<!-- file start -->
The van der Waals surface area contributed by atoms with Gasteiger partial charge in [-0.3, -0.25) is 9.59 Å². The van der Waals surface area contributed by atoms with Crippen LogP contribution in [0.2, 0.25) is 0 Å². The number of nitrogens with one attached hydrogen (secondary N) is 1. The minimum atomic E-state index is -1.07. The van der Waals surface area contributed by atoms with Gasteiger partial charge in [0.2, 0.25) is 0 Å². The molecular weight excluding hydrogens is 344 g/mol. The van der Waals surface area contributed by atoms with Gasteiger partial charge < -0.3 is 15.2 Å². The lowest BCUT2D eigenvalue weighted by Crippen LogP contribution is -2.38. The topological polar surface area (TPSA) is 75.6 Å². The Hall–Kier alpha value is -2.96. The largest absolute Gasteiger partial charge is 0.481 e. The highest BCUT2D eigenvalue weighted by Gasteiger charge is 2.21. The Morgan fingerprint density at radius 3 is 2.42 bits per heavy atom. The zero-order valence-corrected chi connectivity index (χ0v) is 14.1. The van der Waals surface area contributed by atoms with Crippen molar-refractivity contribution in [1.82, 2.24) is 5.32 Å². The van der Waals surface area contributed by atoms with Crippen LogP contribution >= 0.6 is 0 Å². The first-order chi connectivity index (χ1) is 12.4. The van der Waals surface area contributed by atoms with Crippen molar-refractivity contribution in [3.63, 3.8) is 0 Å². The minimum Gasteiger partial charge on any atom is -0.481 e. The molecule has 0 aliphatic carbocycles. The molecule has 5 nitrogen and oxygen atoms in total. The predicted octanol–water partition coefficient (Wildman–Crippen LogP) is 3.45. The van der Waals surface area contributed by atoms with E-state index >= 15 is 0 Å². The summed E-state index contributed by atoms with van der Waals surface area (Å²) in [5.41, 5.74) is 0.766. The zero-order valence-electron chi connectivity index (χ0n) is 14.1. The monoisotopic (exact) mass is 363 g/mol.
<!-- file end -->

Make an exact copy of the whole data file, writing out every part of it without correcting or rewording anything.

The van der Waals surface area contributed by atoms with Gasteiger partial charge in [-0.3, -0.25) is 9.59 Å². The van der Waals surface area contributed by atoms with Crippen LogP contribution in [0.2, 0.25) is 0 Å². The number of nitrogens with one attached hydrogen (secondary N) is 1. The minimum atomic E-state index is -1.07. The van der Waals surface area contributed by atoms with Gasteiger partial charge in [0.2, 0.25) is 0 Å². The molecular weight excluding hydrogens is 344 g/mol. The van der Waals surface area contributed by atoms with Gasteiger partial charge < -0.3 is 15.2 Å². The lowest BCUT2D eigenvalue weighted by Crippen LogP contribution is -2.38. The topological polar surface area (TPSA) is 75.6 Å². The Hall–Kier alpha value is -2.96. The largest absolute Gasteiger partial charge is 0.481 e. The highest BCUT2D eigenvalue weighted by Gasteiger charge is 2.21. The Morgan fingerprint density at radius 3 is 2.42 bits per heavy atom. The zero-order valence-corrected chi connectivity index (χ0v) is 14.1. The van der Waals surface area contributed by atoms with Crippen molar-refractivity contribution in [1.82, 2.24) is 5.32 Å². The van der Waals surface area contributed by atoms with Crippen LogP contribution >= 0.6 is 0 Å². The first-order chi connectivity index (χ1) is 12.4. The van der Waals surface area contributed by atoms with Crippen molar-refractivity contribution in [3.63, 3.8) is 0 Å². The minimum Gasteiger partial charge on any atom is -0.481 e. The molecule has 0 aliphatic carbocycles. The molecule has 5 nitrogen and oxygen atoms in total. The predicted octanol–water partition coefficient (Wildman–Crippen LogP) is 3.45. The van der Waals surface area contributed by atoms with E-state index >= 15 is 0 Å². The summed E-state index contributed by atoms with van der Waals surface area (Å²) in [5.41, 5.74) is 0.766. The zero-order valence-electron chi connectivity index (χ0n) is 14.1. The monoisotopic (exact) mass is 363 g/mol.